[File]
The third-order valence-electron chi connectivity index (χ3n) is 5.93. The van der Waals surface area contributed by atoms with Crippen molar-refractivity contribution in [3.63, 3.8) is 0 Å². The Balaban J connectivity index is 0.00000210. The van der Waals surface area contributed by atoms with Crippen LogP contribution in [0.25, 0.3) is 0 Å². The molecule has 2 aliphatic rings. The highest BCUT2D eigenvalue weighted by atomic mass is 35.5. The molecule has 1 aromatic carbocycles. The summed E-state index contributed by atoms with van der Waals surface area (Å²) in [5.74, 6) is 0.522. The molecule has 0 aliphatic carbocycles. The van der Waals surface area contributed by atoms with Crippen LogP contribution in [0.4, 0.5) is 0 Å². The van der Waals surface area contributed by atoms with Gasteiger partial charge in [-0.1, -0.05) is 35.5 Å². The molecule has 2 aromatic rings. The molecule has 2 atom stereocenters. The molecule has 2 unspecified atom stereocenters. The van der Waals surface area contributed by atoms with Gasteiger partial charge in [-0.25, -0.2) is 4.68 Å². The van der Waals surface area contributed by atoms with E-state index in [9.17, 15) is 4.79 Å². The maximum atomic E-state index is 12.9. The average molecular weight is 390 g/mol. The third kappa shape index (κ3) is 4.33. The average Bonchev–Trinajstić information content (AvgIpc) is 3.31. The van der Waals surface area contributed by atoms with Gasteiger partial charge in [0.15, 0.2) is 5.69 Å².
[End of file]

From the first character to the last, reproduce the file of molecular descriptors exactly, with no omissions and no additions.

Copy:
The third-order valence-electron chi connectivity index (χ3n) is 5.93. The van der Waals surface area contributed by atoms with Crippen molar-refractivity contribution in [3.63, 3.8) is 0 Å². The Balaban J connectivity index is 0.00000210. The van der Waals surface area contributed by atoms with Crippen LogP contribution in [0.25, 0.3) is 0 Å². The molecule has 2 aliphatic rings. The highest BCUT2D eigenvalue weighted by atomic mass is 35.5. The molecule has 1 aromatic carbocycles. The summed E-state index contributed by atoms with van der Waals surface area (Å²) in [5.74, 6) is 0.522. The molecule has 0 aliphatic carbocycles. The van der Waals surface area contributed by atoms with Crippen LogP contribution in [0.4, 0.5) is 0 Å². The van der Waals surface area contributed by atoms with Gasteiger partial charge in [-0.1, -0.05) is 35.5 Å². The molecule has 2 aromatic rings. The molecule has 2 atom stereocenters. The molecule has 2 unspecified atom stereocenters. The van der Waals surface area contributed by atoms with Gasteiger partial charge in [-0.25, -0.2) is 4.68 Å². The van der Waals surface area contributed by atoms with E-state index in [9.17, 15) is 4.79 Å². The maximum atomic E-state index is 12.9. The average molecular weight is 390 g/mol. The third kappa shape index (κ3) is 4.33. The average Bonchev–Trinajstić information content (AvgIpc) is 3.31. The van der Waals surface area contributed by atoms with Gasteiger partial charge in [0.15, 0.2) is 5.69 Å².